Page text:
It’s also just a fact that political Islam is simply part of the fabric. Political Islamists can be in power, they can be out of power, win this many votes or that many votes, but in pretty much all of these societies they are a sustained and strong current. That won’t end any time soon.
TCB: For groups like the Egyptian Muslim Brotherhood, which experienced a spectacular defeat and now faces consistent persecution, do they now provide a fertile ground for radicalization and recruitment to violent Islamism?
PS: The issue of radicalization cuts both ways in the sense that, when the Brotherhood was in power and actually cooperating with and supporting, in some cases, jihadist groups, the fear –and probably reality – was that they were encouraging radicalization. There was also a fear that the Brotherhood might turn Egypt into a funder and supporter of radical Sunni groups throughout the region, just as Iran does with Shiite groups.
Now, when the Brotherhood is repressed, you get a similar effect. Its members are angry, disenfranchised, and ripe for radicalization. This is a huge problem. Most wise or moderate people have asked whether there could be some middle ground where the group is not allowed to seize absolute power but could be included in power – like the Moroccan example. Wouldn’t this be a more sustainable course? In theory, yes. But this is not going to happen any time soon, given the current Egyptian administration, as well as the Brotherhood’s own position, which is still maximalist – that it wants the presidency, parliament, and everything back. Right now it’s an impasse.
The Trump administration apparently considered designating the Muslim Brotherhood—or at least the Egyptian branch of it–a terrorist organization, but recent reports indicate that it has backed away from that. The designation would have to be backed up by hard evidence, which seems to be lacking, and such a broad designation would probably cause unhelpful problems with Muslim states and societies abroad, and even within the Muslim American community at home.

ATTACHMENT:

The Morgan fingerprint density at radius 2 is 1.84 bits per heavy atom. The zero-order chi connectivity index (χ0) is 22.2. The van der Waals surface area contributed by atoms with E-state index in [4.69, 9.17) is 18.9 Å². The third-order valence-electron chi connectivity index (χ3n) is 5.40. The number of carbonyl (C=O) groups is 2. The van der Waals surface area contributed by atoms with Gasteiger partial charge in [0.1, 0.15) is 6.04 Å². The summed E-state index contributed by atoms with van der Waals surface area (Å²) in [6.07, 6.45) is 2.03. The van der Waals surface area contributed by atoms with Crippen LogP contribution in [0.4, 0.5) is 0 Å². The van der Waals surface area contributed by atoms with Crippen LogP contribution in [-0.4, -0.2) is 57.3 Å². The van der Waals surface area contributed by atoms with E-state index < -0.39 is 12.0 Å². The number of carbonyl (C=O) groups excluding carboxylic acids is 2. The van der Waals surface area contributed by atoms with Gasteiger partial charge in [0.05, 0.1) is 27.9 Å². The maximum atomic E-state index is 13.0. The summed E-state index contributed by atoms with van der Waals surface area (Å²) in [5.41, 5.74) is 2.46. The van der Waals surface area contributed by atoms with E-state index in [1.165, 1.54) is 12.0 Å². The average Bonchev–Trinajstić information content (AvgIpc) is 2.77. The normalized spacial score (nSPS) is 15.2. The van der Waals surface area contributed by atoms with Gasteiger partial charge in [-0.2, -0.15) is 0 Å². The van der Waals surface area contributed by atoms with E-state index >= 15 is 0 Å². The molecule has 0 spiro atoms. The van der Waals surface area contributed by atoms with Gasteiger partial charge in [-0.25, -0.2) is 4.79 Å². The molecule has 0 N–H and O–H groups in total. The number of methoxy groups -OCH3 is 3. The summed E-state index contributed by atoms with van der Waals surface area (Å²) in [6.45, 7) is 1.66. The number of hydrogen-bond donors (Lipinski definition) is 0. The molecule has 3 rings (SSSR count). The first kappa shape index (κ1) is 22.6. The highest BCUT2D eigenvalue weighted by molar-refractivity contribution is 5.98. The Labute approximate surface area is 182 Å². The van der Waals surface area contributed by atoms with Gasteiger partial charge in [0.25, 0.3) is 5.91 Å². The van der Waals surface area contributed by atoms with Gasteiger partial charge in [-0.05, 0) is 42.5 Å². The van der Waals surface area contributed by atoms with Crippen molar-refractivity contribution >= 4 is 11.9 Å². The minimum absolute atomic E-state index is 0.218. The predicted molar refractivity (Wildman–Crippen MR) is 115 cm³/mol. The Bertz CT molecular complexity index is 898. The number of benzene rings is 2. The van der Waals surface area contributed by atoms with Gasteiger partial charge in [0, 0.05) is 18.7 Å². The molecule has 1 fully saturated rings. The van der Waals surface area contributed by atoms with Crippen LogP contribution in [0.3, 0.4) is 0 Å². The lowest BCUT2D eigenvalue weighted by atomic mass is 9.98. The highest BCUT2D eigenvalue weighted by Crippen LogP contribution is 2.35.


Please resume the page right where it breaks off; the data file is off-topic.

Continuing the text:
TCB: How about the Arab Gulf? As you say, most countries of the Gulf Cooperation Council are ruled through a form of political Islam, but most members of the GCC are also very worried about the rise of more moderate political Islamist groups that favor democratic governance. What’s the dynamic there?
PS: They are each very different cases.
Kuwait has a somewhat open political system. It has Salafists, Muslim Brotherhood, Shi’a Islamists, and secularists in elections and parliament. It’s an interesting hybrid of a monarchy and a parliament, which muddles through and manages at the end of the day.
The United Arab Emirates is very hostile to the Muslim Brotherhood. It sees them as a grave threat. The UAE is focused on hyper development and high efficiency of governance. At the moment, its leaders don’t see the need for politics.